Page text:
“As the scope of the problems have increased, so have the Police Department’s efforts to contain it,” he said.
Councilman Tony Chiavacci has chaired the city’s Public Safety Committee and worked regularly with Spaulding. He described him as “a consummate professional” with “a lot of experience over a vast array of topics for law enforcement.”
His father Roy Chiavacci was the chair of the Public Safety Committee at the time of Spaulding’s appointment and a retired captain of the Maryland State Police.
He said the committee reviewed many applications from highly qualified candidates. Roy Chiavacci said Spaulding possessed a background of command responsibilities and education and experience. Under Spaulding’s tenure, the implementation of the Law Enforcement Officers Pension program allowed the department to attract and retain quality members, he said.
“Looking back, did we make the right decision? No question. He served with professionalism and dedication,” Roy Chiavacci said. He wished Spaulding “well in his future endeavors, hopefully full retirement.”
County Sheriff Jim DeWees described Spaulding as a close friend and strong ally during his time with the State Police and as sheriff. DeWees called Spaulding a team player who could be called upon for his experience with two police departments.
“I will be very sad to see him go,” he said.
Kevin Dayhoff, current spokesman and chaplain for the Westminster Fire Department was the mayor of Westminster at the time of Spaulding’s appointment.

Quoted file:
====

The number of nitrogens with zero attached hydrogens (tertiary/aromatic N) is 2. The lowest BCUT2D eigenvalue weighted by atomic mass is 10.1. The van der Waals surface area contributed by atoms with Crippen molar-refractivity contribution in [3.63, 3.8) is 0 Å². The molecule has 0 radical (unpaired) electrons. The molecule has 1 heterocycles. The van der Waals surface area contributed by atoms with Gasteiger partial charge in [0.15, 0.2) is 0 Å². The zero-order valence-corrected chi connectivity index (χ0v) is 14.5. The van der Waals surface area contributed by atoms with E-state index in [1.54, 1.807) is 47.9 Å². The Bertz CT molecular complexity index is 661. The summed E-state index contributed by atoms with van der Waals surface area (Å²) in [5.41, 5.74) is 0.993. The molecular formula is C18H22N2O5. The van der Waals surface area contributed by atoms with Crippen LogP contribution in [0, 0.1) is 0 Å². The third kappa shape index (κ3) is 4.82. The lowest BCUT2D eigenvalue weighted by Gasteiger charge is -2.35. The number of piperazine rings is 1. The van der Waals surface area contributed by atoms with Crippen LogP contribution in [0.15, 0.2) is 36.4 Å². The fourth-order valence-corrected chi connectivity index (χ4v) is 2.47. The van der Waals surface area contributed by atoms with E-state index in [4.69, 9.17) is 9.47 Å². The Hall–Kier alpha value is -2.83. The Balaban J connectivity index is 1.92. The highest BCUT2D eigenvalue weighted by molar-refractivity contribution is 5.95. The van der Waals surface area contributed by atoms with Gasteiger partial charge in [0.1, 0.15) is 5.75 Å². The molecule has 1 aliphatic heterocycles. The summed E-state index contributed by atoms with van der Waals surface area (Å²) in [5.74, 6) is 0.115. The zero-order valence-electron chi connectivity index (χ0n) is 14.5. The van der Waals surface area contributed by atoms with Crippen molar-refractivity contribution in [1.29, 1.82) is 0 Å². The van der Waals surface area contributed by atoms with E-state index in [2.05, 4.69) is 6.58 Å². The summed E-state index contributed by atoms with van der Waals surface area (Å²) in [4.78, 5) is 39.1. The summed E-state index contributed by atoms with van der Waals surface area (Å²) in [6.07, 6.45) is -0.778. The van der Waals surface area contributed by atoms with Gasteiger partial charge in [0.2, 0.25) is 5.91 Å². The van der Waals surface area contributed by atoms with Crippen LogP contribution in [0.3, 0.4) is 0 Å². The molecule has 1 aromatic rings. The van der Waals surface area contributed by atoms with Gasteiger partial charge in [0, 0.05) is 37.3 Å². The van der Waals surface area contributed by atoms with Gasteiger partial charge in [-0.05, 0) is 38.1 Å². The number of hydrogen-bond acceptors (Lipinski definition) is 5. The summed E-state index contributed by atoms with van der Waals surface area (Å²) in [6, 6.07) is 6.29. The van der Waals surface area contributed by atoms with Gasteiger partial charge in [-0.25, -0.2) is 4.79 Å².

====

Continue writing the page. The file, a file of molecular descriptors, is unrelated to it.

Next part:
“It’s one thing to have a certain expertise, but what sets many successful professionals above the crowd is their communication skills, and I have always admired his ability to articulate complex police matters,” Dayhoff said of Spaulding.
He stressed Spaulding’s values of being open, transparent and accessible and praised his communication skills.
Keith Benfur, now a member of the Carroll County Board of License Commissioners for the Maryland Alcohol Licensing Association, served as a community education supervisor with the Westminster Police Department when Spaulding came on board in 2004. The community education supervisor works on programs like community events, and public education initiatives like in-school programs.
He described Spaulding as “fully supportive of these programs,” including Shop with a Cop which started the year before he began and has now expanded into a twice-yearly event during the holidays and back to school. At any event supporting Special Olympics, “Chief Spaulding would be the first one there.”
In reflecting on his tenure as Westminster’s chief, Spaulding said, according to the release, “I have sincerely enjoyed my time with the Westminster Police Department and greatly appreciate the trust and ongoing support of the Mayor and Common Council and the City Administrator.”
“I have been privileged to serve with the dedicated men and women of the Police Department who work hard every day to provide high quality public safety service to the community. I am also grateful for the many public safety and community partners with whom I’ve had the pleasure to work for the past 15 years; their spirit of collaboration is what makes Carroll County such a special place to live and work.”